SH: Right.

  SM: Oh, and I was going to be so good [SH laughs] in my Nutcracker. I would have been fantastic--except that, obviously, I have no rhythmic skill, or the build for a ballerina, at all. [SH laughs] So it was like one of those nonsensical things--like wanting to be a dryad.

  And then, when I was in college, I actually wrote a couple chapters of something... because I think it's the law: When you're an English major, you have to consider being an author as a career. But it was a ridiculous thing. I mean, there's no way you can make a living as a writer--everybody knows that. And, really, it's too hard to become an editor--that's just not a practical solution. If you're going to support yourself, you have to think realistically. You know, I was going to go to law school. I knew I could do that. I knew that if I worked hard, I'd be kind of guaranteed that I could at least get a decent job somewhere that would
pay the bills.

  There's no guarantee like that with writing, or anything in the publishing industry. You're not guaranteed that you will be able to feed yourself if you go down that path, and so I would have never considered it. I was--I still am--a very practical person.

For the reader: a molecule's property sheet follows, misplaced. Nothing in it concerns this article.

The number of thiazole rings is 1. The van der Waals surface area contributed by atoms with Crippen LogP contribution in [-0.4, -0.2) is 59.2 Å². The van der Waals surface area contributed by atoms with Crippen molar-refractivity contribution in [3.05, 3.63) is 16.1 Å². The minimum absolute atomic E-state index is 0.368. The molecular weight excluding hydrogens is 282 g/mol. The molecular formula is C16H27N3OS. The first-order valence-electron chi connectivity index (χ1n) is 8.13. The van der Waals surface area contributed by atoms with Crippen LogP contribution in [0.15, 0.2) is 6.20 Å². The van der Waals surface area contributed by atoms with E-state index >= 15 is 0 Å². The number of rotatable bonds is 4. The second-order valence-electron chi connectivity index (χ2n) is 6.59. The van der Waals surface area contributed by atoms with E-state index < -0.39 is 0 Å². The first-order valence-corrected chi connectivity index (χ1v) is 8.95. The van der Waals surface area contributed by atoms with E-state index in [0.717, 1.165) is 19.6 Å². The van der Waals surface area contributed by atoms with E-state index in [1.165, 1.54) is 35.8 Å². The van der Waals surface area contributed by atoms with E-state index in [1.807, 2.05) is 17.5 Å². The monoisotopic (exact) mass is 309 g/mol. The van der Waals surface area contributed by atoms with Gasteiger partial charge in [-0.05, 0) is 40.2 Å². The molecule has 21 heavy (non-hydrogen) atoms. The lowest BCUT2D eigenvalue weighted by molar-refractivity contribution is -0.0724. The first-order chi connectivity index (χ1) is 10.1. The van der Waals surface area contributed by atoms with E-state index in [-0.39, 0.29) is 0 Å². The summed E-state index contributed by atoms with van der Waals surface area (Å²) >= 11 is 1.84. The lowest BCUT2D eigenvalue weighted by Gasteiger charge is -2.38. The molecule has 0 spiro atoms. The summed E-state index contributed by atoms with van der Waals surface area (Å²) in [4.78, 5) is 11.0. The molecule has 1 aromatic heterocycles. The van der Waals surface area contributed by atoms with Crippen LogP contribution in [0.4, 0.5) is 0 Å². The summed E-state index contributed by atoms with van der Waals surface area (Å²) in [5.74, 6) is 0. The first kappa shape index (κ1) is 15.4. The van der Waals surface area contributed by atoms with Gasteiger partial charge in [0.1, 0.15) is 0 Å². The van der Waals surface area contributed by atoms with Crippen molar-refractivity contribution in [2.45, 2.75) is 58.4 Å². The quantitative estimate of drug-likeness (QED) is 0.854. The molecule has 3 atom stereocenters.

SH: So you really had to go into it from the side... by fooling yourself that you're not actually writing a book.

  SM: I think there was this subconscious thing going on that was protecting me from thinking of the story in a way that would keep me from being able to finish it.

  I always needed that extra fantasy world. I had to have another world I could be in at the same time.

  SH: Right. But, of course, you were a reader. You've been an avid reader for your whole life.

  SM: That was always my favorite thing, until I found writing. My kids and my husband used to tease me, because my hand would kind of naturally form this sort of bookholder [SH laughs], this claw for holding books. Because I had the baby in one arm and the book in the other--with the bottle tucked under my chin and the phone on my shoulder. [Laughs] You know, the Octopus Mom. But I always had a book.

  I always needed that extra fantasy world. I had to have another world I could be in at the same time. And so, with writing, I just found a way to have another world, and then to be able to be a lot more a part of it than as a reader.

  SH: I think it's part of multitasking. I wonder if most writers--I know moms have to be this way, but most writers, too--have to have two things going on at once just to stay entertained.

  SM: Exactly. [Laughs]

  SH: It's not that I'm unsatisfied, because I love my life. I'm a mom, too, of small kids--and I love my husband--but I also need something else beyond that. I need another story to take me away.